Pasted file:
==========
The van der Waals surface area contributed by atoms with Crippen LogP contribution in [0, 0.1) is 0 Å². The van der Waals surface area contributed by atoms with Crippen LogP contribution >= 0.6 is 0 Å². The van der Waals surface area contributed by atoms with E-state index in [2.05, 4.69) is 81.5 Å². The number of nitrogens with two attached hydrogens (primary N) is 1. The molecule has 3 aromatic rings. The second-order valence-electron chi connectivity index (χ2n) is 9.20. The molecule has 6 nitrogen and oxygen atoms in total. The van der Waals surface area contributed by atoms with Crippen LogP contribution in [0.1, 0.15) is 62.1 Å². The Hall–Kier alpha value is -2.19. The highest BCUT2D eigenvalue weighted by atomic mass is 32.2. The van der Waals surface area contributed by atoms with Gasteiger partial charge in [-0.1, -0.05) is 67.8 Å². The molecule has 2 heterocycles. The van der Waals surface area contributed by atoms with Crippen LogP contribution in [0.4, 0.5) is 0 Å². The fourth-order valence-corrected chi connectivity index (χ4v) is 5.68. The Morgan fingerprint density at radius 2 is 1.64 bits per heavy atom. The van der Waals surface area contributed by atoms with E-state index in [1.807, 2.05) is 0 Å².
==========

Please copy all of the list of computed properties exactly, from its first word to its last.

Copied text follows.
The van der Waals surface area contributed by atoms with Crippen LogP contribution in [0, 0.1) is 0 Å². The van der Waals surface area contributed by atoms with Crippen LogP contribution >= 0.6 is 0 Å². The van der Waals surface area contributed by atoms with E-state index in [2.05, 4.69) is 81.5 Å². The number of nitrogens with two attached hydrogens (primary N) is 1. The molecule has 3 aromatic rings. The second-order valence-electron chi connectivity index (χ2n) is 9.20. The molecule has 6 nitrogen and oxygen atoms in total. The van der Waals surface area contributed by atoms with Crippen LogP contribution in [0.1, 0.15) is 62.1 Å². The Hall–Kier alpha value is -2.19. The highest BCUT2D eigenvalue weighted by atomic mass is 32.2. The van der Waals surface area contributed by atoms with Gasteiger partial charge in [-0.1, -0.05) is 67.8 Å². The molecule has 2 heterocycles. The van der Waals surface area contributed by atoms with Crippen LogP contribution in [0.4, 0.5) is 0 Å². The fourth-order valence-corrected chi connectivity index (χ4v) is 5.68. The Morgan fingerprint density at radius 2 is 1.64 bits per heavy atom. The van der Waals surface area contributed by atoms with E-state index in [1.807, 2.05) is 0 Å².